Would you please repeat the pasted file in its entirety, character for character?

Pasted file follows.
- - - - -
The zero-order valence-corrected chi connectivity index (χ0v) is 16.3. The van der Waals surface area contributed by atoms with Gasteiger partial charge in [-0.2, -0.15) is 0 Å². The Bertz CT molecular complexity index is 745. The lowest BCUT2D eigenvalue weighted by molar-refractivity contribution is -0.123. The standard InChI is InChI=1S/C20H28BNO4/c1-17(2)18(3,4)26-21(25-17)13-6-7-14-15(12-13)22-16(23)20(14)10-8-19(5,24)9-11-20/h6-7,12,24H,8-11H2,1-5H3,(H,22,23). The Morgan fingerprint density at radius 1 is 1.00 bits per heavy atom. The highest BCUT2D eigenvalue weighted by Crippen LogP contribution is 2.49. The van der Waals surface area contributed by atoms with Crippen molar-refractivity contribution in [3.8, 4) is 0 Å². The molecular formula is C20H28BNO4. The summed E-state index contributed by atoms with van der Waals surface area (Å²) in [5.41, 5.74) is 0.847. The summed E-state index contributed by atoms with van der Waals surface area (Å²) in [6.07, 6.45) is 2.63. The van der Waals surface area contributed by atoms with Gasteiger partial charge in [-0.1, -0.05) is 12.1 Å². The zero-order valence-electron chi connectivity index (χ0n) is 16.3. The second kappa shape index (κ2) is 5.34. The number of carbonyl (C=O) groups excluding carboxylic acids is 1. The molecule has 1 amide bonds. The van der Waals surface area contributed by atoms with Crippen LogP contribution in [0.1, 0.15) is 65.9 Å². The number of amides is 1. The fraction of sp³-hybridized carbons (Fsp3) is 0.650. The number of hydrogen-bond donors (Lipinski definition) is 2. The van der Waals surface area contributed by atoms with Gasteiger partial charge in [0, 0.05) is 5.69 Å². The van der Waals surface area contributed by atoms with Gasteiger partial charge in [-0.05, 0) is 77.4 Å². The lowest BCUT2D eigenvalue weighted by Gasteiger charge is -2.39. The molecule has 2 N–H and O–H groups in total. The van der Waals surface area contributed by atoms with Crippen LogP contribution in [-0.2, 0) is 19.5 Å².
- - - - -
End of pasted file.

The zero-order valence-corrected chi connectivity index (χ0v) is 16.3. The van der Waals surface area contributed by atoms with Gasteiger partial charge in [-0.2, -0.15) is 0 Å². The Bertz CT molecular complexity index is 745. The lowest BCUT2D eigenvalue weighted by molar-refractivity contribution is -0.123. The standard InChI is InChI=1S/C20H28BNO4/c1-17(2)18(3,4)26-21(25-17)13-6-7-14-15(12-13)22-16(23)20(14)10-8-19(5,24)9-11-20/h6-7,12,24H,8-11H2,1-5H3,(H,22,23). The Morgan fingerprint density at radius 1 is 1.00 bits per heavy atom. The highest BCUT2D eigenvalue weighted by Crippen LogP contribution is 2.49. The van der Waals surface area contributed by atoms with Crippen molar-refractivity contribution in [3.8, 4) is 0 Å². The molecular formula is C20H28BNO4. The summed E-state index contributed by atoms with van der Waals surface area (Å²) in [5.41, 5.74) is 0.847. The summed E-state index contributed by atoms with van der Waals surface area (Å²) in [6.07, 6.45) is 2.63. The van der Waals surface area contributed by atoms with Gasteiger partial charge in [-0.1, -0.05) is 12.1 Å². The zero-order valence-electron chi connectivity index (χ0n) is 16.3. The second kappa shape index (κ2) is 5.34. The number of carbonyl (C=O) groups excluding carboxylic acids is 1. The molecule has 1 amide bonds. The van der Waals surface area contributed by atoms with Crippen LogP contribution in [0.1, 0.15) is 65.9 Å². The number of amides is 1. The fraction of sp³-hybridized carbons (Fsp3) is 0.650. The number of hydrogen-bond donors (Lipinski definition) is 2. The van der Waals surface area contributed by atoms with Gasteiger partial charge in [0, 0.05) is 5.69 Å². The van der Waals surface area contributed by atoms with Gasteiger partial charge in [-0.05, 0) is 77.4 Å². The lowest BCUT2D eigenvalue weighted by Gasteiger charge is -2.39. The molecule has 2 N–H and O–H groups in total. The van der Waals surface area contributed by atoms with Crippen LogP contribution in [-0.2, 0) is 19.5 Å².